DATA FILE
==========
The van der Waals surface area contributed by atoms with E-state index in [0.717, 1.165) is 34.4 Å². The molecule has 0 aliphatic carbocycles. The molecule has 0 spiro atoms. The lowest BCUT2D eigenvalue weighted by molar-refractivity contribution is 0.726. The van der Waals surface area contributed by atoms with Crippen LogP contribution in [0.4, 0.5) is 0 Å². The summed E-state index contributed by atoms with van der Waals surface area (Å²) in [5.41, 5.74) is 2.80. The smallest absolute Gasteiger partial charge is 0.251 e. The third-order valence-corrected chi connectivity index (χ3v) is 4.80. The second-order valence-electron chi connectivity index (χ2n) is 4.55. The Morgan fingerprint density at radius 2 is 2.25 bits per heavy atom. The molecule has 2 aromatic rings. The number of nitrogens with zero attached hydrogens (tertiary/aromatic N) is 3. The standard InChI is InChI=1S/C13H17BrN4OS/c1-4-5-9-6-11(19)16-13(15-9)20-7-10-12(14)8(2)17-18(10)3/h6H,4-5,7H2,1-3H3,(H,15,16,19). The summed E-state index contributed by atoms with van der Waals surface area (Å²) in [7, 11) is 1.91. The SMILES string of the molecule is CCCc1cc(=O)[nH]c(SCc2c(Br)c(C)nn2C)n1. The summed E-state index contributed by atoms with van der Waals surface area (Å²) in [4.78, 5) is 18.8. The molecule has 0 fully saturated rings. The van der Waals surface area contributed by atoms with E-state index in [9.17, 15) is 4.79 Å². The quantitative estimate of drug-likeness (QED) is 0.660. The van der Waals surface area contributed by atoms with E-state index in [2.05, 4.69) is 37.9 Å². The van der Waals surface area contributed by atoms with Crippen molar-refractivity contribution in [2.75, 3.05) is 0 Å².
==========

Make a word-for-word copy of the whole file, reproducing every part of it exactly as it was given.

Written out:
The van der Waals surface area contributed by atoms with E-state index in [0.717, 1.165) is 34.4 Å². The molecule has 0 aliphatic carbocycles. The molecule has 0 spiro atoms. The lowest BCUT2D eigenvalue weighted by molar-refractivity contribution is 0.726. The van der Waals surface area contributed by atoms with Crippen LogP contribution in [0.4, 0.5) is 0 Å². The summed E-state index contributed by atoms with van der Waals surface area (Å²) in [5.41, 5.74) is 2.80. The smallest absolute Gasteiger partial charge is 0.251 e. The third-order valence-corrected chi connectivity index (χ3v) is 4.80. The second-order valence-electron chi connectivity index (χ2n) is 4.55. The Morgan fingerprint density at radius 2 is 2.25 bits per heavy atom. The molecule has 2 aromatic rings. The number of nitrogens with zero attached hydrogens (tertiary/aromatic N) is 3. The standard InChI is InChI=1S/C13H17BrN4OS/c1-4-5-9-6-11(19)16-13(15-9)20-7-10-12(14)8(2)17-18(10)3/h6H,4-5,7H2,1-3H3,(H,15,16,19). The summed E-state index contributed by atoms with van der Waals surface area (Å²) in [7, 11) is 1.91. The SMILES string of the molecule is CCCc1cc(=O)[nH]c(SCc2c(Br)c(C)nn2C)n1. The summed E-state index contributed by atoms with van der Waals surface area (Å²) in [4.78, 5) is 18.8. The molecule has 0 fully saturated rings. The van der Waals surface area contributed by atoms with E-state index in [9.17, 15) is 4.79 Å². The quantitative estimate of drug-likeness (QED) is 0.660. The van der Waals surface area contributed by atoms with E-state index in [2.05, 4.69) is 37.9 Å². The van der Waals surface area contributed by atoms with Crippen molar-refractivity contribution in [2.75, 3.05) is 0 Å².